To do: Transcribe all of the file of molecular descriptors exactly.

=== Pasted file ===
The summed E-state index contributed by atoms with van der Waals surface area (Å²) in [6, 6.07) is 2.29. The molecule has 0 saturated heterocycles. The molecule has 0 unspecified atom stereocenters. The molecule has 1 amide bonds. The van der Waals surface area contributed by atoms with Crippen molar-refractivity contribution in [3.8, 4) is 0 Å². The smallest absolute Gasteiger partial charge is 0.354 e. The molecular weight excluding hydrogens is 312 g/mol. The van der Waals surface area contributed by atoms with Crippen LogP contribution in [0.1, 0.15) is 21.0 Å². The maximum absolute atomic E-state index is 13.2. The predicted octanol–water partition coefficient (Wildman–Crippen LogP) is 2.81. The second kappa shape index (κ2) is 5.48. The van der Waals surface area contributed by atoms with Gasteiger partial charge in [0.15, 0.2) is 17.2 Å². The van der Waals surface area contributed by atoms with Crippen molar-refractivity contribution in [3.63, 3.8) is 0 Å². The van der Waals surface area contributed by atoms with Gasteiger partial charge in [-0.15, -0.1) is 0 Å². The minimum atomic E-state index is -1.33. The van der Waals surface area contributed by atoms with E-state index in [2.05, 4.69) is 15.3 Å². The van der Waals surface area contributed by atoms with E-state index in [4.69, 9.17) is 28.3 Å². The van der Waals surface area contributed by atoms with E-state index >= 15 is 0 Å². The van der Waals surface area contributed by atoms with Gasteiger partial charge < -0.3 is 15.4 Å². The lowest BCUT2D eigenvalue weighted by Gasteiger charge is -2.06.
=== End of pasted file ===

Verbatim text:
The summed E-state index contributed by atoms with van der Waals surface area (Å²) in [6, 6.07) is 2.29. The molecule has 0 saturated heterocycles. The molecule has 0 unspecified atom stereocenters. The molecule has 1 amide bonds. The van der Waals surface area contributed by atoms with Crippen molar-refractivity contribution in [3.8, 4) is 0 Å². The smallest absolute Gasteiger partial charge is 0.354 e. The molecular weight excluding hydrogens is 312 g/mol. The van der Waals surface area contributed by atoms with Crippen LogP contribution in [0.1, 0.15) is 21.0 Å². The maximum absolute atomic E-state index is 13.2. The predicted octanol–water partition coefficient (Wildman–Crippen LogP) is 2.81. The second kappa shape index (κ2) is 5.48. The van der Waals surface area contributed by atoms with Gasteiger partial charge in [0.15, 0.2) is 17.2 Å². The van der Waals surface area contributed by atoms with Crippen molar-refractivity contribution in [3.63, 3.8) is 0 Å². The van der Waals surface area contributed by atoms with Gasteiger partial charge in [-0.15, -0.1) is 0 Å². The minimum atomic E-state index is -1.33. The van der Waals surface area contributed by atoms with E-state index in [2.05, 4.69) is 15.3 Å². The van der Waals surface area contributed by atoms with E-state index in [4.69, 9.17) is 28.3 Å². The van der Waals surface area contributed by atoms with E-state index >= 15 is 0 Å². The van der Waals surface area contributed by atoms with Gasteiger partial charge < -0.3 is 15.4 Å². The lowest BCUT2D eigenvalue weighted by Gasteiger charge is -2.06.